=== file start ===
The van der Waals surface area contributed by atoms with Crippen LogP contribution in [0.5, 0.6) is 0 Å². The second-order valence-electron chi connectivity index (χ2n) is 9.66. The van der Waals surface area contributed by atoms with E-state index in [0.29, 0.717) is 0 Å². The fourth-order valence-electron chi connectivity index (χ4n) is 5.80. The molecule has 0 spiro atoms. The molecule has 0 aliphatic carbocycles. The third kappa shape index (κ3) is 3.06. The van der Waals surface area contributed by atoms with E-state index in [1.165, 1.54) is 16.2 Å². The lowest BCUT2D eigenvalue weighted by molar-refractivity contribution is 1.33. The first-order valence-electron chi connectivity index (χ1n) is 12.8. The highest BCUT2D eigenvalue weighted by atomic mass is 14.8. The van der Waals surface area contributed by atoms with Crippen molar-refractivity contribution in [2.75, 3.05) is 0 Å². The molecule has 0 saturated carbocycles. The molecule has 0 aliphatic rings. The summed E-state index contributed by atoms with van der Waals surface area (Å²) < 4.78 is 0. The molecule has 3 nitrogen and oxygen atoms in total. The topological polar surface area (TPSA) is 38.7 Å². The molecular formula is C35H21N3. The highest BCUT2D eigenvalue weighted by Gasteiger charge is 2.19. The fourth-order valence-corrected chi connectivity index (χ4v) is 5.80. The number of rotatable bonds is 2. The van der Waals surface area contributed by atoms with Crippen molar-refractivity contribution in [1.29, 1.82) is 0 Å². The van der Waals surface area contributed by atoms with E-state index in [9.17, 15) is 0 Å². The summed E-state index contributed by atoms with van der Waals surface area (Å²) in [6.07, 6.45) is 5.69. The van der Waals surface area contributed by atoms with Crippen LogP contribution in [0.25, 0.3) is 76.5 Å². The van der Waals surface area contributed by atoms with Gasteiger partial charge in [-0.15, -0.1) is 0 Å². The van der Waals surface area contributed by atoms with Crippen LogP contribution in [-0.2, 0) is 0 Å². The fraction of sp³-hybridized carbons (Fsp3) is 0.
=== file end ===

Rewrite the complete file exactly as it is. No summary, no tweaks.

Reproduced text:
The van der Waals surface area contributed by atoms with Crippen LogP contribution in [0.5, 0.6) is 0 Å². The second-order valence-electron chi connectivity index (χ2n) is 9.66. The van der Waals surface area contributed by atoms with E-state index in [0.29, 0.717) is 0 Å². The fourth-order valence-electron chi connectivity index (χ4n) is 5.80. The molecule has 0 spiro atoms. The molecule has 0 aliphatic carbocycles. The third kappa shape index (κ3) is 3.06. The van der Waals surface area contributed by atoms with E-state index in [1.165, 1.54) is 16.2 Å². The lowest BCUT2D eigenvalue weighted by molar-refractivity contribution is 1.33. The first-order valence-electron chi connectivity index (χ1n) is 12.8. The highest BCUT2D eigenvalue weighted by atomic mass is 14.8. The van der Waals surface area contributed by atoms with Crippen molar-refractivity contribution in [2.75, 3.05) is 0 Å². The molecule has 0 saturated carbocycles. The molecule has 0 aliphatic rings. The summed E-state index contributed by atoms with van der Waals surface area (Å²) < 4.78 is 0. The molecule has 3 nitrogen and oxygen atoms in total. The topological polar surface area (TPSA) is 38.7 Å². The molecular formula is C35H21N3. The highest BCUT2D eigenvalue weighted by Gasteiger charge is 2.19. The fourth-order valence-corrected chi connectivity index (χ4v) is 5.80. The number of rotatable bonds is 2. The van der Waals surface area contributed by atoms with Crippen molar-refractivity contribution in [1.29, 1.82) is 0 Å². The van der Waals surface area contributed by atoms with E-state index in [9.17, 15) is 0 Å². The summed E-state index contributed by atoms with van der Waals surface area (Å²) in [6.07, 6.45) is 5.69. The van der Waals surface area contributed by atoms with Crippen LogP contribution in [0.25, 0.3) is 76.5 Å². The van der Waals surface area contributed by atoms with Gasteiger partial charge in [-0.15, -0.1) is 0 Å². The van der Waals surface area contributed by atoms with Crippen LogP contribution in [-0.2, 0) is 0 Å². The fraction of sp³-hybridized carbons (Fsp3) is 0.